Nati Harnik, File, Associated Press
FILE - An ashtray full of cigarette butts is shown in Omaha, Neb., in this March 28, 2007 file photo.

On May 8, I attended Philip Morris International's, or PMI, annual shareholders meeting. As a youth advocate for Project:1200, I work to educate my peers about the dangers of tobacco use as well as the lies and manipulation the tobacco industry uses to target us.

I attended the meeting to ask PMI to butt out of public health policies so youth around the world won't become addicted to their deadly products. Globally, tobacco kills one person every six seconds, and almost 6 million every year. About 8.5 percent of Utah students in grades 9-12 smoke, and Utahns as a whole spend $57.9 million on tobacco costs.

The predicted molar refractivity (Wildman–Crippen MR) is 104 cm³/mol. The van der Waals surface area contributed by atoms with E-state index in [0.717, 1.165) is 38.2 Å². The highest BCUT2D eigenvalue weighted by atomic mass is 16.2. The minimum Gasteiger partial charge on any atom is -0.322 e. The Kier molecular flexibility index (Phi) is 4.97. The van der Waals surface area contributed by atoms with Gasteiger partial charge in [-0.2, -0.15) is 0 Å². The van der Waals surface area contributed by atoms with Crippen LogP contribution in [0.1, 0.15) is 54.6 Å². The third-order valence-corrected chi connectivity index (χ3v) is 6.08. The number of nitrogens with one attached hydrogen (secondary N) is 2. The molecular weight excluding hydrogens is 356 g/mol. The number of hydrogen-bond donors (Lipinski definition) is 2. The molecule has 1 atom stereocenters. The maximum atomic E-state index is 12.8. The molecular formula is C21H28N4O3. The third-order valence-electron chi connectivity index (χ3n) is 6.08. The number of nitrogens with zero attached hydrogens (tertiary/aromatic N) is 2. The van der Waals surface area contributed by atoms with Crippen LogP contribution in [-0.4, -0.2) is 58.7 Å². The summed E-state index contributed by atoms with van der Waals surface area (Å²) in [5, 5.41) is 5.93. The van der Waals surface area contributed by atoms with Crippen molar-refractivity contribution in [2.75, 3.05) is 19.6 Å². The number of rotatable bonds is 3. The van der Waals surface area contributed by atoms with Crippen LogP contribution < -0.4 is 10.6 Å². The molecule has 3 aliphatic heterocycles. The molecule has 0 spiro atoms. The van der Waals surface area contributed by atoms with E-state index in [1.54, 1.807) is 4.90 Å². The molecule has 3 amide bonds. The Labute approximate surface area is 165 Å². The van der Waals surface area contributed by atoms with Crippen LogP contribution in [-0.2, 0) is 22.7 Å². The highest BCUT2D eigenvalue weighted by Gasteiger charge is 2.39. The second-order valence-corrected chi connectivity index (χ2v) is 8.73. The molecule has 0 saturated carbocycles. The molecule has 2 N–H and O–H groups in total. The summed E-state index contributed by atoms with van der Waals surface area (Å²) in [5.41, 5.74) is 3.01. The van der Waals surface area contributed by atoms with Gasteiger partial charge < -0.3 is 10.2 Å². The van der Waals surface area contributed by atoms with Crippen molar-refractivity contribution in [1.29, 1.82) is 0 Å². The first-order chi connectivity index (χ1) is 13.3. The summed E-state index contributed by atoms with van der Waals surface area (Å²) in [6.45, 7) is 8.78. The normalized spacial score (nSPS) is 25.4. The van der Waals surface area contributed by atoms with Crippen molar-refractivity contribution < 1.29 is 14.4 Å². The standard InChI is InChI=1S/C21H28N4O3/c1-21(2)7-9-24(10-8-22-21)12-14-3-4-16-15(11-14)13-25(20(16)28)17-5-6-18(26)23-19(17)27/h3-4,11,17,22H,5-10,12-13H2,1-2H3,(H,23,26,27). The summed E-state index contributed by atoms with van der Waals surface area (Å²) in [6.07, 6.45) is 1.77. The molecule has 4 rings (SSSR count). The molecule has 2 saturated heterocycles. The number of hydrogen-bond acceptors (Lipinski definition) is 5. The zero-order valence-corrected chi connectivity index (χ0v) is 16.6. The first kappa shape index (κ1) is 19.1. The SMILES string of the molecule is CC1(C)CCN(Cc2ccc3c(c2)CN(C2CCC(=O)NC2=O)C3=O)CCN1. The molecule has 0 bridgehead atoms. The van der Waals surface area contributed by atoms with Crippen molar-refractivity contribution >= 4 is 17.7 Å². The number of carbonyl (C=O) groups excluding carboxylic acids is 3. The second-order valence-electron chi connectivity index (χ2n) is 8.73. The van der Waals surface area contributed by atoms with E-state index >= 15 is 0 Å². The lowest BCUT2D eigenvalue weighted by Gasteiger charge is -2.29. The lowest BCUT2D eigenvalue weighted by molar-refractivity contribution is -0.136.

This September, cigarette packs were supposed to be covered with graphic warning labels. Now, due to lawsuits launched by the tobacco industry, this life-saving public health measure has been put on hold. This is the type of tactic the tobacco industry uses to interfere with public health efforts around the world. Tobacco use isn't only a problem in Utah and in the U.S., it's a problem all around the world — especially because tobacco companies like PMI have increased their investments in places like Indonesia, home of the "smoking baby," with weak public health restrictions.

Tobacco companies can pass out cigarettes to kids and advertise at concerts. I'd like to ask other residents of Salt Lake City to become a part of the movement to stop tobacco industry interference.

Talk to someone you know about the dangers of using tobacco, or advocate for smoke-free parks or schools. Together, we can work to stop big tobacco's tactics at home and abroad.

Hannah Mount